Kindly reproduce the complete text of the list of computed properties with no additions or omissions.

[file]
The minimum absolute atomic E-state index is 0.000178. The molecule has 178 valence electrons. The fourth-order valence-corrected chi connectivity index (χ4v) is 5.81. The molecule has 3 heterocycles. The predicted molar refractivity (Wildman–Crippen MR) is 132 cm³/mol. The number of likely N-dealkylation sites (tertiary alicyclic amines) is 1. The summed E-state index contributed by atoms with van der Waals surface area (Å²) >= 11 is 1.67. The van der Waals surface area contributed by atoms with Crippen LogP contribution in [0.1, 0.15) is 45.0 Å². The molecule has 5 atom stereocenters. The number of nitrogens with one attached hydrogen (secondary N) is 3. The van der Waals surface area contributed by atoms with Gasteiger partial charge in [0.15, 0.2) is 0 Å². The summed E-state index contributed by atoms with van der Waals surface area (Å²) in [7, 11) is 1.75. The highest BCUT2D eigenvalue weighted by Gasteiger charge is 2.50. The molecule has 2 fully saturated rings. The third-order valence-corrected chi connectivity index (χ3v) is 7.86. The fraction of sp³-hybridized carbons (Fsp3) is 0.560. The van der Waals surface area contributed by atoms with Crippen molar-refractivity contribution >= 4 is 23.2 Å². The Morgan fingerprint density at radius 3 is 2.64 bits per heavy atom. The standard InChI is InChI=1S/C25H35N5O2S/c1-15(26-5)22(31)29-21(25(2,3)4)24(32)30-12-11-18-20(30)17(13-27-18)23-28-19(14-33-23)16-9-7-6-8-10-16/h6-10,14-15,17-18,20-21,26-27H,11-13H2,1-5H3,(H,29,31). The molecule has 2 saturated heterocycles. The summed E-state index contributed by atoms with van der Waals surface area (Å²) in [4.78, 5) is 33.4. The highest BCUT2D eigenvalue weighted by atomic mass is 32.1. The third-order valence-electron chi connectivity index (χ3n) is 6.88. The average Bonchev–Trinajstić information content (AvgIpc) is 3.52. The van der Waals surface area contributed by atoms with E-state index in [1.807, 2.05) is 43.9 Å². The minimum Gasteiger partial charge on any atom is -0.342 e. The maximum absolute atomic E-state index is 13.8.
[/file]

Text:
The minimum absolute atomic E-state index is 0.000178. The molecule has 178 valence electrons. The fourth-order valence-corrected chi connectivity index (χ4v) is 5.81. The molecule has 3 heterocycles. The predicted molar refractivity (Wildman–Crippen MR) is 132 cm³/mol. The number of likely N-dealkylation sites (tertiary alicyclic amines) is 1. The summed E-state index contributed by atoms with van der Waals surface area (Å²) >= 11 is 1.67. The van der Waals surface area contributed by atoms with Crippen LogP contribution in [0.1, 0.15) is 45.0 Å². The molecule has 5 atom stereocenters. The number of nitrogens with one attached hydrogen (secondary N) is 3. The van der Waals surface area contributed by atoms with Gasteiger partial charge in [0.15, 0.2) is 0 Å². The summed E-state index contributed by atoms with van der Waals surface area (Å²) in [7, 11) is 1.75. The highest BCUT2D eigenvalue weighted by Gasteiger charge is 2.50. The molecule has 2 fully saturated rings. The third-order valence-corrected chi connectivity index (χ3v) is 7.86. The fraction of sp³-hybridized carbons (Fsp3) is 0.560. The van der Waals surface area contributed by atoms with Crippen molar-refractivity contribution >= 4 is 23.2 Å². The Morgan fingerprint density at radius 3 is 2.64 bits per heavy atom. The standard InChI is InChI=1S/C25H35N5O2S/c1-15(26-5)22(31)29-21(25(2,3)4)24(32)30-12-11-18-20(30)17(13-27-18)23-28-19(14-33-23)16-9-7-6-8-10-16/h6-10,14-15,17-18,20-21,26-27H,11-13H2,1-5H3,(H,29,31). The molecule has 2 saturated heterocycles. The summed E-state index contributed by atoms with van der Waals surface area (Å²) in [4.78, 5) is 33.4. The highest BCUT2D eigenvalue weighted by atomic mass is 32.1. The third-order valence-electron chi connectivity index (χ3n) is 6.88. The average Bonchev–Trinajstić information content (AvgIpc) is 3.52. The van der Waals surface area contributed by atoms with E-state index in [1.807, 2.05) is 43.9 Å². The minimum Gasteiger partial charge on any atom is -0.342 e. The maximum absolute atomic E-state index is 13.8.